The other catalysts used herein were similarly prepared.
A catalyst corresponding to the structure ##STR8## was prepared by reacting p-chlorophenyl isocyanate with 2-methylimidazole. Two grams of this catalyst was dissolved in 30 ml of tetrahydrofuran (THF). This solution was mixed with 165 g of a urethane prepolymer having an isocyanate equivalent weight of 140. This prepolymer was prepared by reacting an adduct of glycerine and propylene oxide having an average hydroxy equivalent weight of about 86 with toluene diisocyanate in such proportions as to give a product having 30 weight percent reactive isocyanato groups. The THF was subsequently removed from this mixture by vacuum distillation leaving the catalyzed prepolymer as a slightly cloudy liquid.
The above catalyzed prepolymer, 166 g, was blended with (1) 400 g of a polyether polyol mixture containing (a) 90 weight percent of a glycerine-initiated polyoxypropylene glycol capped with ethylene oxide and having an average molecular weight of 4950 and a hydroxy equivalent weight of 1650; and (b) 10 weight percent of diethylene glycol, and (2) 200 g of alumina trihydrate (marketed by the Reynolds Alumina Company under the designation RH31F). These components were mixed in a Kitchen AidŽ K45 mixer and frothed at the highest speed of the K45 mixer for 5 minutes. A froth was thus produced having excellent doctorability. A thin layer, 3/16 inch thick, was doctored (i.e. spread) onto a molding board and put into a forced air oven at 120° C. for 5 minutes. When this froth was removed from the oven, it was completely tack-free and cross-linked (i.e. cured). Another sample of the froth was poured into a cup and maintained at room temperature for several minutes. Some temperature rise (up to about 35° C.) was observed but there was no appreciable gelling in the reaction mixture and the froth was still very workable even after 10 minutes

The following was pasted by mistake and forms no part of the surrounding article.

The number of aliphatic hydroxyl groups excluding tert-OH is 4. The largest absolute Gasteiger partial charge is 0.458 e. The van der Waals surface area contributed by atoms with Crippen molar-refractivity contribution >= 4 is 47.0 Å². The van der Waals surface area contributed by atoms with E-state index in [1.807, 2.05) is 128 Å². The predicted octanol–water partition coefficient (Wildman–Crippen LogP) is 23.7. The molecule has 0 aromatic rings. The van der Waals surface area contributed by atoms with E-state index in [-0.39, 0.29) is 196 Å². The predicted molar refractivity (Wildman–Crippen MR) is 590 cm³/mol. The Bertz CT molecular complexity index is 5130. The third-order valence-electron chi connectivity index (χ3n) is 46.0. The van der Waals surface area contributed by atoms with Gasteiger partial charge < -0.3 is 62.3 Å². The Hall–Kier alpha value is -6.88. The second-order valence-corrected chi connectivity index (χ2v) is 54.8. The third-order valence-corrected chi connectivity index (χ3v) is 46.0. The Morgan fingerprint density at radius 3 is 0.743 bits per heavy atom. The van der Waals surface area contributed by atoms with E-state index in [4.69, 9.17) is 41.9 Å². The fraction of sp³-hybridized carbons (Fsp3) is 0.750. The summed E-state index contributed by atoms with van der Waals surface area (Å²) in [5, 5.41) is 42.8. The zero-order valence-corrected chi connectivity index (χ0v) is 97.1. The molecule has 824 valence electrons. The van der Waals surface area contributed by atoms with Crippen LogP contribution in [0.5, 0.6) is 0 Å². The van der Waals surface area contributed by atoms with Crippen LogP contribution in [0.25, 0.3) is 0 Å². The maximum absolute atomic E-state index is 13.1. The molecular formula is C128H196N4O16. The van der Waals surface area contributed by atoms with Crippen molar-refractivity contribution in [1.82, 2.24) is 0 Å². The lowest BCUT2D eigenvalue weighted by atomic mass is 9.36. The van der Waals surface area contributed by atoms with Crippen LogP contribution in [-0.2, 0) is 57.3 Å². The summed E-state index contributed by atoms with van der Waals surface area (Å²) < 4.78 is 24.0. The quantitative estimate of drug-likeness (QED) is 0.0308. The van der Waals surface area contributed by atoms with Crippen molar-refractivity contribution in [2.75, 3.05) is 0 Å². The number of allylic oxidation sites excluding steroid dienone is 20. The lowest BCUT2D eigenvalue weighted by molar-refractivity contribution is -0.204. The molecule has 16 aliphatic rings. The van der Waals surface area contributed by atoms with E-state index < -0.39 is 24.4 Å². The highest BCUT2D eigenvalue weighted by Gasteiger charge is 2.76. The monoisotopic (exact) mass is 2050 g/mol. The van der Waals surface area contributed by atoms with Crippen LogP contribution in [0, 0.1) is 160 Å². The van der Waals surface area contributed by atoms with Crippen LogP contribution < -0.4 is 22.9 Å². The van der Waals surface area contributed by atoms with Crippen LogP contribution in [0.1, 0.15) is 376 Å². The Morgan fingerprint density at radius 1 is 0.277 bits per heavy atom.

By way of comparison, a conventional catalyst (e.g. triethylene diamine) at a concentration necessary for the final cure in 15 minutes in a 120° C. oven would have gelled in the bowl of the K45 mixer.
The following catalysts were used in place of the p-chlorophenyl isocyanate/2-methyl imidazole reaction product in the above formulation. Each of the following compounds were effective delayed-action, heat-activated catalysts. Compounds 6-10, 12-14 and 16 were particularly effective delayed-action, heat-activated catalysts.
__________________________________________________________________________Ex. Reactants Catalyst Products__________________________________________________________________________ ##STR9## ##STR10##4 ##STR11## ##STR12##5 ##STR13## ##STR14##6 ##STR15## ##STR16##7 ##STR17## ##STR18##8 ##STR19## ##STR20##9 ##STR21## ##STR22##10 ##STR23## ##STR24## ##STR25##11 ##STR26## ##STR27## 2,4 & 2,6-mixture12 ##STR28## ##STR29##13 ##STR30## ##STR31##14 ##STR32## ##STR33##15 ##STR34## ##STR35##16 ##STR36## ##STR37##17 ##STR38## ##STR39##18 ##STR40## ##STR41##19 ##STR42## ##STR43##20 ##STR44## ##STR45##__________________________________________________________________________
other compounds within formula I can be similarly prepared and used.
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|U.S. Classification||528/53, 521/128, 548/313.7, 548/334.1, 521/121|
|International Classification||C08G18/16, C08G18/20|
|Cooperative Classification||C08G18/2027, C08G18/168|
|European Classification||C08G18/16D4, C08G18/20D4|